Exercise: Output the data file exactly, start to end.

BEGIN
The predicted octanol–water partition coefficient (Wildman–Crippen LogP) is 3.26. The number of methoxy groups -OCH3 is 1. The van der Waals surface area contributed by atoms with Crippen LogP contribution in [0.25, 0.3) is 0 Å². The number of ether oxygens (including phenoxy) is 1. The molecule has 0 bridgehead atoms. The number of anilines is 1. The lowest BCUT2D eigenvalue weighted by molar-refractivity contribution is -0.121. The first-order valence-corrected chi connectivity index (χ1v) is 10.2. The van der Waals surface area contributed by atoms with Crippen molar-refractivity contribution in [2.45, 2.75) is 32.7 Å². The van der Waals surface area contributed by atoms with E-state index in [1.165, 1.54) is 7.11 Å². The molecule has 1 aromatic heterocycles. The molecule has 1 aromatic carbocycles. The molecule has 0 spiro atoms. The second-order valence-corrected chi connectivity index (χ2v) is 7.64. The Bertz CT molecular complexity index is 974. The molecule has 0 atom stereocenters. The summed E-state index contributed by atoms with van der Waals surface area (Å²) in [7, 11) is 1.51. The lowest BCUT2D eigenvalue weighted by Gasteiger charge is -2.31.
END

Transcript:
The predicted octanol–water partition coefficient (Wildman–Crippen LogP) is 3.26. The number of methoxy groups -OCH3 is 1. The van der Waals surface area contributed by atoms with Crippen LogP contribution in [0.25, 0.3) is 0 Å². The number of ether oxygens (including phenoxy) is 1. The molecule has 0 bridgehead atoms. The number of anilines is 1. The lowest BCUT2D eigenvalue weighted by molar-refractivity contribution is -0.121. The first-order valence-corrected chi connectivity index (χ1v) is 10.2. The van der Waals surface area contributed by atoms with Crippen molar-refractivity contribution in [2.45, 2.75) is 32.7 Å². The van der Waals surface area contributed by atoms with E-state index in [1.165, 1.54) is 7.11 Å². The molecule has 1 aromatic heterocycles. The molecule has 1 aromatic carbocycles. The molecule has 0 spiro atoms. The second-order valence-corrected chi connectivity index (χ2v) is 7.64. The Bertz CT molecular complexity index is 974. The molecule has 0 atom stereocenters. The summed E-state index contributed by atoms with van der Waals surface area (Å²) in [7, 11) is 1.51. The lowest BCUT2D eigenvalue weighted by Gasteiger charge is -2.31.